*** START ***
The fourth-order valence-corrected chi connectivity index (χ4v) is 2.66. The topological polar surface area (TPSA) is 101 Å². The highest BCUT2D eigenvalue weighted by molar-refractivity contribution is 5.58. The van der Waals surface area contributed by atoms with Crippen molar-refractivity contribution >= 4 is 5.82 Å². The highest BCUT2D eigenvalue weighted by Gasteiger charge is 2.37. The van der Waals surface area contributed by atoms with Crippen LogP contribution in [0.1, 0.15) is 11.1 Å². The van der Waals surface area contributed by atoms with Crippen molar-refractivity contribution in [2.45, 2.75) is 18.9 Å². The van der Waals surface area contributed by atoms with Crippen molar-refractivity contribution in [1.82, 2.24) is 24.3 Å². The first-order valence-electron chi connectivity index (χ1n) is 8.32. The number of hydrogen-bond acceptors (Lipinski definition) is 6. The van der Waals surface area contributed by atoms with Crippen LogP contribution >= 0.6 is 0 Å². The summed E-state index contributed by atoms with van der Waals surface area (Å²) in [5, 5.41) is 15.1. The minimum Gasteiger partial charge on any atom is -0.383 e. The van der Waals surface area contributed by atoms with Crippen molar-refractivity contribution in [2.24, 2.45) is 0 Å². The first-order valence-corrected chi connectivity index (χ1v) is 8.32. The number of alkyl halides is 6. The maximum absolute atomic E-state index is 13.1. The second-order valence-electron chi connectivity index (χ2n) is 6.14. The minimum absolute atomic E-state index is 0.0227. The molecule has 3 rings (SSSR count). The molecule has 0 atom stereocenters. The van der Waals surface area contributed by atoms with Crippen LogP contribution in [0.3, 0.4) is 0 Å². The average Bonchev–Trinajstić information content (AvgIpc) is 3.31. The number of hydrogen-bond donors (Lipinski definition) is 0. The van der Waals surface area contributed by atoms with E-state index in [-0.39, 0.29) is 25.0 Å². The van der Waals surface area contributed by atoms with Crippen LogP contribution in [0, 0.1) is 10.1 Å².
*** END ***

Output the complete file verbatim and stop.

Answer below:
The fourth-order valence-corrected chi connectivity index (χ4v) is 2.66. The topological polar surface area (TPSA) is 101 Å². The highest BCUT2D eigenvalue weighted by molar-refractivity contribution is 5.58. The van der Waals surface area contributed by atoms with Crippen molar-refractivity contribution >= 4 is 5.82 Å². The highest BCUT2D eigenvalue weighted by Gasteiger charge is 2.37. The van der Waals surface area contributed by atoms with Crippen LogP contribution in [0.1, 0.15) is 11.1 Å². The van der Waals surface area contributed by atoms with Crippen molar-refractivity contribution in [2.45, 2.75) is 18.9 Å². The van der Waals surface area contributed by atoms with Crippen molar-refractivity contribution in [1.82, 2.24) is 24.3 Å². The first-order valence-electron chi connectivity index (χ1n) is 8.32. The number of hydrogen-bond acceptors (Lipinski definition) is 6. The van der Waals surface area contributed by atoms with Crippen LogP contribution >= 0.6 is 0 Å². The summed E-state index contributed by atoms with van der Waals surface area (Å²) in [5, 5.41) is 15.1. The minimum Gasteiger partial charge on any atom is -0.383 e. The van der Waals surface area contributed by atoms with Crippen molar-refractivity contribution in [2.24, 2.45) is 0 Å². The first-order valence-corrected chi connectivity index (χ1v) is 8.32. The number of alkyl halides is 6. The maximum absolute atomic E-state index is 13.1. The second-order valence-electron chi connectivity index (χ2n) is 6.14. The minimum absolute atomic E-state index is 0.0227. The molecule has 3 rings (SSSR count). The molecule has 0 atom stereocenters. The van der Waals surface area contributed by atoms with Crippen LogP contribution in [0.3, 0.4) is 0 Å². The average Bonchev–Trinajstić information content (AvgIpc) is 3.31. The number of hydrogen-bond donors (Lipinski definition) is 0. The van der Waals surface area contributed by atoms with E-state index in [-0.39, 0.29) is 25.0 Å². The van der Waals surface area contributed by atoms with Crippen LogP contribution in [0, 0.1) is 10.1 Å².